When we turn our hearts to our ancestors, something changes inside of us. We feel part of something greater than ourselves~Russell M. Nelson

Sunday, January 25, 2015

Genealogy Do-Over: Week 3

 Tracking and Conducting Research


Tracking Research:
    The challenge for week 3 was to evaluate how research logs were used in our research.
     I have always kept a log of some sort as I have researched. I have used Legacy Family Tree's To -Do List to help me keep track of things needing to be done and the Research Notes section to record and analyse my finds. Keeping a spiral notebook that serves as a research diary has also helped.
    Here's the problem. Writing in the diary is great, but it's hard to go back and find things that I need so I tend to look for things over again.  My use of the To-Do list and Notes section in Legacy has not been as consistent as it should be and probably has not been used to it's potential.
     Wanting to see how others were keeping track of their research, I participated in Thomas MacEntee's Research Right: Tracking and Evaluating Your Genealogy Research Boot Camp, read all the posts about Research Logs on the Facebook Do-Over Page and went to the Legacy Virtual Users Group Community run by Tessa Keogh to see examples of how others utilize the To-Do and Notes features. Michelle Simmons Lewis has posted some wonderful ideas on how to use Legacy  on her Ancestoring blog.

     With all these examples, I am putting together a Research Log work flow that is best for me. Thomas MacEntee's Excel/Google Sheet Research Log is something that I want to try. Using a spread sheet isn't something that I am used to doing. Another idea is be to create a research diary on Evernote. That way my handwritten notes would be searchable and could be easily copied and pasted to my Legacy note fields. 

Conducting Research
          Starting with myself, I have begun making sure my data is correct, sourced and any missing information is noted and added to my To-Do list. My process will be to work on one family group at a time, adding what I have done to my Research Log and notes. Another part of going over my previous work is to check my computer and hanging files. After checking to make sure my data for each person is up to date and correct, I am organizing picture and document files on my computer and going through the corresponding hanging files to see what needs to be kept, archived or thrown away. Already I have noticed some holes that I hadn't seen before and information in records that I had overlooked.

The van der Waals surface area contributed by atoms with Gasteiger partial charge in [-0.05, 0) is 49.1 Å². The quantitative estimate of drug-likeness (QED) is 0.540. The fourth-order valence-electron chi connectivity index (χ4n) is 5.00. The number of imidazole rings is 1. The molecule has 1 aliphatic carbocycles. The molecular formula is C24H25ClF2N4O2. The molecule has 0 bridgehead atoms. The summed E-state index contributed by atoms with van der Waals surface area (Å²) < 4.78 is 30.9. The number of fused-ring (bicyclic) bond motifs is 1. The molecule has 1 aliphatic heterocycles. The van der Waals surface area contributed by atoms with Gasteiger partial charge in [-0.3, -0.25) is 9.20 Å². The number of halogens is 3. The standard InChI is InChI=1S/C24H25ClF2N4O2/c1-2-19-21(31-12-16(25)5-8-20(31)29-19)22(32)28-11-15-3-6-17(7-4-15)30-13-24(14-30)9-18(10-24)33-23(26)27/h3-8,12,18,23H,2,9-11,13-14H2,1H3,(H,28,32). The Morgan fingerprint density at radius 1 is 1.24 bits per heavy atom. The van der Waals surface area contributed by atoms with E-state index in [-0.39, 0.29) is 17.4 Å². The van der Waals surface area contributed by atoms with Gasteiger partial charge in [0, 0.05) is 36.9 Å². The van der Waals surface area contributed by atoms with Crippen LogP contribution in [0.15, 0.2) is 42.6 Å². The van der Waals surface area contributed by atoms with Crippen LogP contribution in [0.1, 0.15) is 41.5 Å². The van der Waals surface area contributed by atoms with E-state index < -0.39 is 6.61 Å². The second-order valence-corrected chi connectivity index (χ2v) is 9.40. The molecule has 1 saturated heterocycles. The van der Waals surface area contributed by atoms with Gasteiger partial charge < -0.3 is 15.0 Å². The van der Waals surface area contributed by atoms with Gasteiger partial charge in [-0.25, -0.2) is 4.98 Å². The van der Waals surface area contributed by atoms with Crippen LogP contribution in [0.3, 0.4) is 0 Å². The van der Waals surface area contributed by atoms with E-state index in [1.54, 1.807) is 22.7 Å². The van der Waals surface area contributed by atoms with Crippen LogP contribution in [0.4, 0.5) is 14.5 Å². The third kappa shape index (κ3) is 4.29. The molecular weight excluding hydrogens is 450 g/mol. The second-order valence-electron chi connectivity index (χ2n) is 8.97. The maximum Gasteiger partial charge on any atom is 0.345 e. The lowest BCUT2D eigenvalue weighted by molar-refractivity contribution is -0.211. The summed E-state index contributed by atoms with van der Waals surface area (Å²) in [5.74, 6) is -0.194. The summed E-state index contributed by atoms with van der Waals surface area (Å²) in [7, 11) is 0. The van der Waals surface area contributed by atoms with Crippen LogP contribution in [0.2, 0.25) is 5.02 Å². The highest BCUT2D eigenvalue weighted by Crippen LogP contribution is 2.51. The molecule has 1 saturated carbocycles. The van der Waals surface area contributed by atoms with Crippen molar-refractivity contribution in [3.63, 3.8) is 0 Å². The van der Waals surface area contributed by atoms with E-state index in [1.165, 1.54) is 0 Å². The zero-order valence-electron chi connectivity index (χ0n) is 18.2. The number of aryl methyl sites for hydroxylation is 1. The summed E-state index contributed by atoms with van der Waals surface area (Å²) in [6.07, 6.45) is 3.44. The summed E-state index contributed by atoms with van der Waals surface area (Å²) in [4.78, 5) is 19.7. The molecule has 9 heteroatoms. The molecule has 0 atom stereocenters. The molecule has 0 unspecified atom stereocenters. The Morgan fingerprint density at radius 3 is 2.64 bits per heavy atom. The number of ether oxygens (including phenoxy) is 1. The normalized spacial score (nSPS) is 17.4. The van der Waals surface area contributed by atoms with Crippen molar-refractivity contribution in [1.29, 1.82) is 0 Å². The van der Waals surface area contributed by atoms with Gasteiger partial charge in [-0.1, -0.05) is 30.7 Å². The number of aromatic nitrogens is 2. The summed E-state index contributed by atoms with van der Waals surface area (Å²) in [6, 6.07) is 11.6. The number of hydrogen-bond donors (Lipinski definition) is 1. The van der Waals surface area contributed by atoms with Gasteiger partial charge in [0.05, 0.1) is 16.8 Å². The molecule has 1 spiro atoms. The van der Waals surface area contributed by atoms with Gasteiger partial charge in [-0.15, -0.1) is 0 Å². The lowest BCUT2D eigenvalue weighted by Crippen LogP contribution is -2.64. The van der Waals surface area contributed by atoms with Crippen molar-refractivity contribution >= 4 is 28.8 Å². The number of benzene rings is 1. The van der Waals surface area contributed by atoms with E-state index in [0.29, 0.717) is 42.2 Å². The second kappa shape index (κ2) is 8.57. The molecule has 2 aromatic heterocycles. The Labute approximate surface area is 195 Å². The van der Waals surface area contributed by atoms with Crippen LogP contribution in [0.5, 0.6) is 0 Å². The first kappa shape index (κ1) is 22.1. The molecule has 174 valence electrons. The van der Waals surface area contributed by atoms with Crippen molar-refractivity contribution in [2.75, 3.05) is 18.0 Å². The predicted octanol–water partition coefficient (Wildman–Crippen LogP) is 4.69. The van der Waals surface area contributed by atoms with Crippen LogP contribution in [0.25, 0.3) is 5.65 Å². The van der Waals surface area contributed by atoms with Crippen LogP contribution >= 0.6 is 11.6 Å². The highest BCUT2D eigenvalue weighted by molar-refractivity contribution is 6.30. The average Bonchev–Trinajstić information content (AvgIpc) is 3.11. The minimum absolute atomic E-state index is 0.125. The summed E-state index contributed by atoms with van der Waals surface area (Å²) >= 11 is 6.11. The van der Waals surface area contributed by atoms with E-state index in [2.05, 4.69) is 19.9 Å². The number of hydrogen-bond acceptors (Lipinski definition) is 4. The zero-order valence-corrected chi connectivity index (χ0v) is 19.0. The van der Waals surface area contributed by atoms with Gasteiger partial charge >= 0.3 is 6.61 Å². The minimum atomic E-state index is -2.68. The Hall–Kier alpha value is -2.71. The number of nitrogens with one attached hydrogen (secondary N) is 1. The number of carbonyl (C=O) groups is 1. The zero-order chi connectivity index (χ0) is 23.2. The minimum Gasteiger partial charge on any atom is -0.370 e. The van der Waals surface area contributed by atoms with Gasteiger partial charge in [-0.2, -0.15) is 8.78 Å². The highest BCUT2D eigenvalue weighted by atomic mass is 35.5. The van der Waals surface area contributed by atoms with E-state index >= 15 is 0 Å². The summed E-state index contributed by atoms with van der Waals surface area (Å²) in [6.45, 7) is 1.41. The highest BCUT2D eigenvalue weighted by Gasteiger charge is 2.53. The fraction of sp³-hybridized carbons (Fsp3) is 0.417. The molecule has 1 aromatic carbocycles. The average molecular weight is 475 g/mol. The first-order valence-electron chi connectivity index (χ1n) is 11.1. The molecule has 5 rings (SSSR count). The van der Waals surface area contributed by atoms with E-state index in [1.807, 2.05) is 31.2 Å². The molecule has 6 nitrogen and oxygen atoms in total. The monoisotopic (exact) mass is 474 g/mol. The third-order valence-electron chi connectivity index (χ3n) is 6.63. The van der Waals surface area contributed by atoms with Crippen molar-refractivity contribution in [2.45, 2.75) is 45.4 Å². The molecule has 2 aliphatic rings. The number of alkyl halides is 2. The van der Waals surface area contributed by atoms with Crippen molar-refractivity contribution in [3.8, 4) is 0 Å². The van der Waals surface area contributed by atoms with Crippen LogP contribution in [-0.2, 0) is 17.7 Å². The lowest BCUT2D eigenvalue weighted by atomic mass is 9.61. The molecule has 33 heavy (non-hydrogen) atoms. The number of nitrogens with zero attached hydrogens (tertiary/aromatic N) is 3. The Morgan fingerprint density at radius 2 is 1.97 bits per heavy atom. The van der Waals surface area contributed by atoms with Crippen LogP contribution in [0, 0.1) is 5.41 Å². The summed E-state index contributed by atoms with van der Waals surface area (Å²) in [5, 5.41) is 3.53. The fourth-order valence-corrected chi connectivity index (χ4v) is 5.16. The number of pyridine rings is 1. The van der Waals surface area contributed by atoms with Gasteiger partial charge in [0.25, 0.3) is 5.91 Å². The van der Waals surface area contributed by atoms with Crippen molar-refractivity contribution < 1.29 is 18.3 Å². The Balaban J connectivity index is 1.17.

The process is going to take some time but in the end, I will be better organized and my data will be correct for me and for future generations.

On to week 4!
Thanks so much for stopping by!


4 comments:

  1. Cheri, I keep notes in a spiral notebook recording my research; general notes on the direction I go in.Like you I found it difficult to go back and find a person or research event. I changed slightly. Now I have two notebooks; one for Mom's side and one for Dad's side of the family. That is a bit easier to handle.

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    1. I have one for each surname but still have a hard time! Lol! I am going to give the Evernote idea a try and see how it works. I love Thomas MacEntee's Research Log as well. I will let you know how it goes!
      Thanks, Colleen, I appreciate your comments!

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  2. It really is about what works best for you (what system you will stick with) and how easy it is to get what you need when you need it. I always try to think about how I want to use something (the end product) and then work the process back (my dad and sister are engineers - what can I say!). For me it works best to have it all in one place together with some ideas on where I might find it. That way if a research trip comes up (or I talk one of my relatives or friends into looking something up for me) I have the information I need at my fingertips. Play around with a couple of ideas Cheri and see what works best for you and what you are able to stick with. Let us know what you come up with - I am always up for new and better ways to do things. And thanks so much for the shout out!

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    1. Thanks, Tessa. Yes, it's so important to figure out what works for you. I think some get frustrated because they think they have to do it they way someone else suggests. Looking at others ideas is great but if in the end you know you won't stick with it, then it's not worth changing. Working it back? Great way to think of it! Great suggestion! Hope to meet you in person in Salt Lake!

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